ANTS!  What Good Are They?

During the last 12 years, Bill Clark has collected more than 250,000 ant specimens on the Department of Energy’s Idaho National Laboratory (INL).    Clark is an affiliate of the Environmental Science and Research Foundation and is assistant director of the Orma J. Smith Museum of Natural History at Albertson College of Idaho.

On the INL, there are 47 species and literally billions of individual ants.  “If you could place all the ants of the INL together and weigh them, they’d outweigh all the vertebrate animals put together,” says Clark. 

Like humans, ants are social creatures, living together in a cooperative manner.  An ant colony consists mainly of workers and one to several queens.  Workers come in a variety of sizes for doing different jobs.  During the reproductive season, an ant colony will produce winged males and females which usually swarm around a landmark, such as a tree or hill, to mate.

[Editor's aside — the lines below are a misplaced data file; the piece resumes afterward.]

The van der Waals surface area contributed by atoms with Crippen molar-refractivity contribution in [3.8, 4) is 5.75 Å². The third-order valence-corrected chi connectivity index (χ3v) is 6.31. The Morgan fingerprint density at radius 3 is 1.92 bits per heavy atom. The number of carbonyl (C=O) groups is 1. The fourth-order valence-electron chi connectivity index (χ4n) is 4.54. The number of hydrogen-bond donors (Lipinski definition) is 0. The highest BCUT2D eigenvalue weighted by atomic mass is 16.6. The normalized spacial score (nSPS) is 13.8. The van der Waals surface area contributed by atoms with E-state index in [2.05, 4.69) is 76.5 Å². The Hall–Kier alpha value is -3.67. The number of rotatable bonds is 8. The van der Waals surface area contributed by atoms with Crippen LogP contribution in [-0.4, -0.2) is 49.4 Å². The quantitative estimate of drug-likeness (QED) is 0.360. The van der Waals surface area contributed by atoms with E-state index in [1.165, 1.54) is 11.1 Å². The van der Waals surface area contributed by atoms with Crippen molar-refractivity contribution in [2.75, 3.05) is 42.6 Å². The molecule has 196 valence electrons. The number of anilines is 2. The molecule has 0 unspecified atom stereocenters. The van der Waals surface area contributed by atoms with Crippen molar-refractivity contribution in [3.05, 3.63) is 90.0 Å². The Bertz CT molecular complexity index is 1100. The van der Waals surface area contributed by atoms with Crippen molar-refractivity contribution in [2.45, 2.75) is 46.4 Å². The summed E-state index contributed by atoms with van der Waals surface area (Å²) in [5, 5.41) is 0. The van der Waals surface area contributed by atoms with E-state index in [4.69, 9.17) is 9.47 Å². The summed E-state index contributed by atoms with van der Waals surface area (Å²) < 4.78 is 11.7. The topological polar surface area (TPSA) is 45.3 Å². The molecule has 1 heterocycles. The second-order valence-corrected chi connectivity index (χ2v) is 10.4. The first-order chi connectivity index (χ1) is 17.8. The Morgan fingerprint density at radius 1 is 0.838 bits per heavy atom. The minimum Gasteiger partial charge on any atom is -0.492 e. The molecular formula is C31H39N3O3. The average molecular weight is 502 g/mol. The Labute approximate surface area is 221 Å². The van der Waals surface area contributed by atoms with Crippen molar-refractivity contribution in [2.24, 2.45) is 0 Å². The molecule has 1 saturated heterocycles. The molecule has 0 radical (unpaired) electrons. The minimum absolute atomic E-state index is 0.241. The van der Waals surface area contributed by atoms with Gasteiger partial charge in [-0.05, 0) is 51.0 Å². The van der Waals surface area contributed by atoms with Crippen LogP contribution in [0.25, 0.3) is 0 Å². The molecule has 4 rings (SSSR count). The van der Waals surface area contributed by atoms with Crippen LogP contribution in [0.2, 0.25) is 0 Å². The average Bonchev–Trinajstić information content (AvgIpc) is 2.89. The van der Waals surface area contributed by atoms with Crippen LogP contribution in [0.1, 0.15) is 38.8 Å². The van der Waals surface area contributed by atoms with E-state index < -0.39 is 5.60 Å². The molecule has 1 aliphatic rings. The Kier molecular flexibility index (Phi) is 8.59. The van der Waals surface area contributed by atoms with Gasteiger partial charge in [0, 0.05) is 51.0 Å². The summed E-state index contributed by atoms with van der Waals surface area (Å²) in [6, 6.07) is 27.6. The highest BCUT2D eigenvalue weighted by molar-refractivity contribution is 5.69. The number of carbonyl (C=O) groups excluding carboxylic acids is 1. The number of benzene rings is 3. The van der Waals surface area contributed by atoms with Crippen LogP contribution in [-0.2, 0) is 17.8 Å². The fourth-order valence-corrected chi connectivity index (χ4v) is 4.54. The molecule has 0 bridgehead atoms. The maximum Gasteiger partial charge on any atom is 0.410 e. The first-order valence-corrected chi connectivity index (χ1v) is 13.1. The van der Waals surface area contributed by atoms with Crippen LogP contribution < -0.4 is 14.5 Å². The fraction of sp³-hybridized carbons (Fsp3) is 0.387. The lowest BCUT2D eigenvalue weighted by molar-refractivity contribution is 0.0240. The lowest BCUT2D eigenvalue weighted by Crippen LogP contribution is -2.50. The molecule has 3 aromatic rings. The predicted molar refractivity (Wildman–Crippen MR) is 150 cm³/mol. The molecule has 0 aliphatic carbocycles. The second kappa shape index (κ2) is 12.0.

Ants are important components of an ecosystem for several reasons.  Their soil-moving skills make them important in nutrient cycling.  They are a food source for many animals, including woodpeckers, bears, and, as any flyfisher knows, fish.  Some subfamilies of ants can sting and thus may have some medical importance. 

Ants can be grouped by their method of getting food.  The feeding guilds represented in Idaho include seed harvesters, liquid feeders, predators, slave-making ants, and omnivores, the ants that eat most anything.

Ant nests are as diverse as their feeding habits.  Most ants nest in the ground.  These nests vary from shallow to several meters deep.  Most underground nests have many entrances which may be surrounded by excavated soil.

Research in the late 1960s and early 1970s found 22 species of ants at the Site.  Clark and his research partner Paul Blom redid this inventory and found 47 species of ants on the INL, including one that’s new to science and several that were previously unreported for Idaho.  

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